Former police officer Jack McCullough was sentenced to life in prison today for the 1957 murder of a little girl, ending one of the nation's longest and most notorious cold cases.
McCullough, now 73, was sentenced in Sycamore, Ill., the same town where he kidnapped and killed Maria Ridulph on Dec. 3., 1957.
Prosecutors alleged that a 17-year-old McCullough, who was known then by his birth name, John Tessier, approached Maria and her friend, Kathy, while they were playing outside of her house. He introduced himself as "Johnny" and offered the girls piggy-back rides.
When Kathy left to get her mittens, prosecutors said McCullough dragged Maria to an alley, choked her with a wire and stabbed her in the throat and chest. He then drove 100 miles and dumped the 7-year-old's body in a wooded area.
The crime horrified the nation so much that President Dwight Eisenhower and FBI director J. Edgar Hoover requested frequent updates, according to reports.
Maria's body was found on April 26, 1958.
McCullough was arrested in Seattle last July after his half-sister, Janet Tessier, encouraged police to reopen the cold case and provided new information.
"He is as evil as prosecutors painted - and some," Tessier told the Associated Press after her brother was convicted in September.
Within days of Maria's disappearance, police received an anonymous phone call days later that John Tessier matched the description of a man seen talking to her. Tessier changed his last name to McCullough after his mother died in 1994 to honor her maiden name.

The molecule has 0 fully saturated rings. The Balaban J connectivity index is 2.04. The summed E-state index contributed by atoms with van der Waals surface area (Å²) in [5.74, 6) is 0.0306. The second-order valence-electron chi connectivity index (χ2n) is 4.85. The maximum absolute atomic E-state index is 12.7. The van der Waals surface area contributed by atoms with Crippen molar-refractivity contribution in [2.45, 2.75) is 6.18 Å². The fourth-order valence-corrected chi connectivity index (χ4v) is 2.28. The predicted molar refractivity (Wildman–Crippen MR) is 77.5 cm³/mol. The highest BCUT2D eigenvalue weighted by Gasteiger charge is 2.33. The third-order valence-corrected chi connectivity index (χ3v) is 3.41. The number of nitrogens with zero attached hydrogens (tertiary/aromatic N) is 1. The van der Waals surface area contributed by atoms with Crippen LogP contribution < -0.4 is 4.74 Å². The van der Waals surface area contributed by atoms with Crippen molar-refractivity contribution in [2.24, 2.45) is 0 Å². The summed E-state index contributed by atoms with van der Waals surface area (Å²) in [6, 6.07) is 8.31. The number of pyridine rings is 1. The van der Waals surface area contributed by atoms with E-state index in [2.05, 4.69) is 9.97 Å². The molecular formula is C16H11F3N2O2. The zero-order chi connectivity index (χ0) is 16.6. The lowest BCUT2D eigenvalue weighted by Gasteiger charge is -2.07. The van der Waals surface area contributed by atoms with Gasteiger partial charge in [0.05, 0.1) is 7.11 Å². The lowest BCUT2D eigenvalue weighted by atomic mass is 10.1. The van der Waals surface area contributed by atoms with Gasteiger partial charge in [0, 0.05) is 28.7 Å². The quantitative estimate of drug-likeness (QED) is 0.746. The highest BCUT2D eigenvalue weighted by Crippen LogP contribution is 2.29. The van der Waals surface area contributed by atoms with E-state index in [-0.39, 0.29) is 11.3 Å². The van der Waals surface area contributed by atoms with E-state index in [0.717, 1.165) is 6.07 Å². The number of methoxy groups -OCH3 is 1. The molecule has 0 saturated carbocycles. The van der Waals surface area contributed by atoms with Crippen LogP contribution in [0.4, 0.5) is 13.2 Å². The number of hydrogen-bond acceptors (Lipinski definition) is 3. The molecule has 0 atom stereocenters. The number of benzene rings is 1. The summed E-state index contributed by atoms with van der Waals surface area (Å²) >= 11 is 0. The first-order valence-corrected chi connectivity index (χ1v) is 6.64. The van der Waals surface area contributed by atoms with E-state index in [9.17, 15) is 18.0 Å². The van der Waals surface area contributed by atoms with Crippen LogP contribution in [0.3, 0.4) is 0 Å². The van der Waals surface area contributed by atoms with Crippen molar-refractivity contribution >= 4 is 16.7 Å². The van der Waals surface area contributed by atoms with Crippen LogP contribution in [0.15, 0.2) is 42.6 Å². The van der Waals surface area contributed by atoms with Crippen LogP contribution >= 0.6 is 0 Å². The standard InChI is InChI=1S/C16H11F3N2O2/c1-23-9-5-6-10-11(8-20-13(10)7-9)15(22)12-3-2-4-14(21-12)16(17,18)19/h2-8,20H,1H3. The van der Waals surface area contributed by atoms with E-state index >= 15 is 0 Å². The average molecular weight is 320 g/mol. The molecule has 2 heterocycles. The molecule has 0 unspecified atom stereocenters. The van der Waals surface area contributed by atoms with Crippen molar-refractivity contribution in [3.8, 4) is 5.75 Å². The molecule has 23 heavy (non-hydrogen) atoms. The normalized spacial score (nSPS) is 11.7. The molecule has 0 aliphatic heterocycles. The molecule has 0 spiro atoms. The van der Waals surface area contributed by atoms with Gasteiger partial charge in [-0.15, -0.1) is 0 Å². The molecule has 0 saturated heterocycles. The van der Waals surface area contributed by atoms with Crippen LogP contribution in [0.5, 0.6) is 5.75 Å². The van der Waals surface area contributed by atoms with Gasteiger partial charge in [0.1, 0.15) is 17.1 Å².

When police questioned him, he said he had taken a train from Rockford, Ill., about 40 miles from Sycamore, to Chicago, where he received a physical exam and psychological tests to determine his eligibility for military service.
McCullough left the state soon after the murder and joined the Air Force. He later transferred to the Army and then worked as a policeman in Washington state.
Decades later, new leads emerged, including an unstamped Rockford to Chicago train ticket McCullough's ex-girlfriend found behind a picture frame.
Under a new cloud of suspicion, McCullough admitted he had never taken a train to Chicago, and said his stepfather drove him there and he then hitched a ride back to Rockford where he called his stepfather to pick him up.
After McCullough was convicted, he wrote an open letter to the residents of Sycamore proclaiming his innocence and alibi, according to the DeKalb Daily Chronicle.
"If all parties had read the documents, it should have caused a reasonable person to conclude that I could not have been 'Johnny,'" he wrote. "Because at the exact time of the kidnapping, I was in Rockford, 40 miles away."